The Utah State Fair kicked off its new season Thursday with magicians, music, snakes and the debut of the deep-fried peanut butter and jelly sandwich.
Inventor Jon Searle uses circular-shaped bread filled with peanut butter and strawberry jelly to create the unusual treat. He inserts a stick, dips it in his special recipe batter and fries it in oil.
Searle then tops it off with chocolate syrup and powdered sugar.
"After people try them, they can't believe how good they are," he said.
So good Searle hopes to sell all 10,000 that he has in inventory. He also has other deep fried foods on his menu.
"Snickers, Oreos, Twinkies are the staples of the deep fried fair diet," he said.
A magician wearing a velvet top hat strolled the grounds on opening day, showing children magic tricks. He stunned the crowd when a participant's card ended back on top of the deck after shuffling. He
perplexed a little girl when he stuffed a yellow scarf in his fist and pulled out a red one.
Josh Eversten and his country band Quickdraw sang mostly original songs along with some covers. He asked the audience why they were out on a Thursday afternoon.
"You must not have day jobs, like us," he quipped.
In Danny Conner's Reptile Adventures, Sparticus the 90-110 year-old alligator snapping turtle showed his dislike of being out of the water by opening his mouth all the way in a silent roar. Other reptiles at the show included snakes, which handlers let children touch.
Kylie Reid, 9, from Richfield, wore one of the snakes like a necklace and said it "felt slimy."
Exhibitors in the Dairy and Beef buildings were primping their cattle, getting them ready to show. Grooming cattle for show is a serious activity, according to Keynon Taylor of Payson, who works for his family's cattle ranch. He supervised his two daughters while they brushed their newly washed and blow-dried steer.
The hair needs to be brushed in the same direction on the body of the cow, he explained, to make the cow "look like a square." Then he applies hair spray to make the coat glisten.
The better the cow looks, the more likely it is to attract a buyer, Taylor said.
Not all groomers are selling their cows. Jason and Gaylen Larsen run a dairy farm in Loa, Wayne County. They bring their dairy cows to show them off.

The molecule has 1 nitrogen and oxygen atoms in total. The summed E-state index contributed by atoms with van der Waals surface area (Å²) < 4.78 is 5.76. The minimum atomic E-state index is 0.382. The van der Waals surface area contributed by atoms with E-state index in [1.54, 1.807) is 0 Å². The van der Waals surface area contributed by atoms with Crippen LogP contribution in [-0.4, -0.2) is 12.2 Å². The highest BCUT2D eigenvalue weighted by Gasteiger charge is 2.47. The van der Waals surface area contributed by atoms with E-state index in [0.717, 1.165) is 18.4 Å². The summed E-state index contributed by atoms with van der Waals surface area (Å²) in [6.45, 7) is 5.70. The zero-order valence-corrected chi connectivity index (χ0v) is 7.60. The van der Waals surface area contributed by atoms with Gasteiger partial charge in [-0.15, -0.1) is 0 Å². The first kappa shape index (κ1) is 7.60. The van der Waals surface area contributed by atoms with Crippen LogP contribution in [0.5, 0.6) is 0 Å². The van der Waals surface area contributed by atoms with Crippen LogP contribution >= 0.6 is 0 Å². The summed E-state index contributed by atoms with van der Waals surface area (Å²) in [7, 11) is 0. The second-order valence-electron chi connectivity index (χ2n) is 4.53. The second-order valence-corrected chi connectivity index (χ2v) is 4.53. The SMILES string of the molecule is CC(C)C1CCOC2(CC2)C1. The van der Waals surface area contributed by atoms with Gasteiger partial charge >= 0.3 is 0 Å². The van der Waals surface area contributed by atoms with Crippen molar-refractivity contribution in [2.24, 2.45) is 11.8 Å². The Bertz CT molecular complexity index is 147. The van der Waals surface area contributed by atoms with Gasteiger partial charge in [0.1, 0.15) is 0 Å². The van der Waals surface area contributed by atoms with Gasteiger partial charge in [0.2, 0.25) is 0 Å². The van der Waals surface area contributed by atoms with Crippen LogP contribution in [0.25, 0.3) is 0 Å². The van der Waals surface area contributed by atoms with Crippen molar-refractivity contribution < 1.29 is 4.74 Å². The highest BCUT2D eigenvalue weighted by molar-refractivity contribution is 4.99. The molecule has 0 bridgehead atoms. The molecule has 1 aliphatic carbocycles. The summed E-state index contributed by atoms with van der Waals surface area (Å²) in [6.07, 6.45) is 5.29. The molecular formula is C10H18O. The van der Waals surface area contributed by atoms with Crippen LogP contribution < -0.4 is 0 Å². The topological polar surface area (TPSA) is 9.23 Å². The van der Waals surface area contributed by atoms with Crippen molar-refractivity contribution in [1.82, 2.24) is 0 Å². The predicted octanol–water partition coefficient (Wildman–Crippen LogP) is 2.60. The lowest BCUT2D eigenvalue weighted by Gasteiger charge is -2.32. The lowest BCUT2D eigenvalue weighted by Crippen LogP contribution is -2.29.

Gaylen Larsen said he grooms his cows for the same reasons he grooms himself so they can look their best, which Jason said will "promote their genetics." With clippers in hand, Gaylen trimmed the heifer's coat to make it sleek. He said any imperfections in the animal's body can be disguised with fur, much like covering a bald spot with a comb-over.
The Larsens not only like to showcase their dairy cows but compare them to other's stock, to see how their height, muscle tone and udder size, as well as other things, measure up. They also come for the camaraderie.
"I like to meet with fellow dairymen," Gaylen said.
In the sheep exhibit, the sheep all wore coats with their past titles emblazoned on them. A sheep handler ate a rice-crispy treat while he shore a sheep to the skin. It bleated in protest.
The animal exhibits were the reason Steve and Dixie Shore, who were sharing apple covered funnel cake, came to the fair. Steve said as a kid he liked the midway but said the exhibits were his fancy now. They judged the funnel cake as "good."
If you go . . .
What: Utah State Fair
Where: Utah State Fairpark, 155 N. 1000 West
When: Daily through Sept. 14, 10 a.m. to 10 p.m., until 11 p.m. Fridays and Saturdays
How much: $8 for adults, $6 for seniors and children 6-12, children under 5 free
Friday's events: Vanessa Hudgens, 5 p.m. (tickets on sale at SmithsTix); Maxinettes, 11 a.m.; Jed Brown Band, 12:30 p.m.; Kemari, 2 p.m.; Paul Green School of Rock, 3:30 p.m.; Jamie Leigh and Backstage, 5 p.m.; Smiling Souls, 6:30 p.m.; Jagertown, 8 p.m.; The New Nervous, 9:30 p.m.
Information: utahstatefairpark.com or call 538-FAIR
E-mail: [email protected]